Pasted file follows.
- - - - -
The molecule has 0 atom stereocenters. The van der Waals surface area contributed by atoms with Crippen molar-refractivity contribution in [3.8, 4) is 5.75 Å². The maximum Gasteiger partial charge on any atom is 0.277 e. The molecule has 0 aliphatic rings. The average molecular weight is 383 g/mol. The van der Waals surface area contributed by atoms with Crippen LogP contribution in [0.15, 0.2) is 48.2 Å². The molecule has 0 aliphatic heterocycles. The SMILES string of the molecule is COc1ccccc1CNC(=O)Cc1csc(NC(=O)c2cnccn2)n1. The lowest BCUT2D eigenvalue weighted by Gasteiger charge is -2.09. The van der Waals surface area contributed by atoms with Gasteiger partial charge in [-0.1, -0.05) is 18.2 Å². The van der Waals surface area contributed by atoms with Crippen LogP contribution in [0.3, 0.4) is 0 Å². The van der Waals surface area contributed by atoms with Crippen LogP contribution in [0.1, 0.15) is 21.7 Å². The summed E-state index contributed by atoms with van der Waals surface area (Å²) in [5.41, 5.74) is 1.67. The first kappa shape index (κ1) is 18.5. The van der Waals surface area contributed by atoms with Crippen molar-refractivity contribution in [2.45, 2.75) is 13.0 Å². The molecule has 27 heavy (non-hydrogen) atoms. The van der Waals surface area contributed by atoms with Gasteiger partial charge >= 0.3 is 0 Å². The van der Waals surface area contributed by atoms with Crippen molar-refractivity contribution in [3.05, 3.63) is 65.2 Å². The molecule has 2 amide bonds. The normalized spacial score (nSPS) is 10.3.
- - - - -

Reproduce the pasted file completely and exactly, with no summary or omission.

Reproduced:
The molecule has 0 atom stereocenters. The van der Waals surface area contributed by atoms with Crippen molar-refractivity contribution in [3.8, 4) is 5.75 Å². The maximum Gasteiger partial charge on any atom is 0.277 e. The molecule has 0 aliphatic rings. The average molecular weight is 383 g/mol. The van der Waals surface area contributed by atoms with Crippen LogP contribution in [0.15, 0.2) is 48.2 Å². The molecule has 0 aliphatic heterocycles. The SMILES string of the molecule is COc1ccccc1CNC(=O)Cc1csc(NC(=O)c2cnccn2)n1. The lowest BCUT2D eigenvalue weighted by Gasteiger charge is -2.09. The van der Waals surface area contributed by atoms with Gasteiger partial charge in [-0.1, -0.05) is 18.2 Å². The van der Waals surface area contributed by atoms with Crippen LogP contribution in [0.3, 0.4) is 0 Å². The van der Waals surface area contributed by atoms with Crippen LogP contribution in [0.1, 0.15) is 21.7 Å². The summed E-state index contributed by atoms with van der Waals surface area (Å²) in [5.41, 5.74) is 1.67. The first kappa shape index (κ1) is 18.5. The van der Waals surface area contributed by atoms with Crippen molar-refractivity contribution in [2.45, 2.75) is 13.0 Å². The molecule has 27 heavy (non-hydrogen) atoms. The van der Waals surface area contributed by atoms with Gasteiger partial charge >= 0.3 is 0 Å². The van der Waals surface area contributed by atoms with Crippen molar-refractivity contribution in [3.05, 3.63) is 65.2 Å². The molecule has 2 amide bonds. The normalized spacial score (nSPS) is 10.3.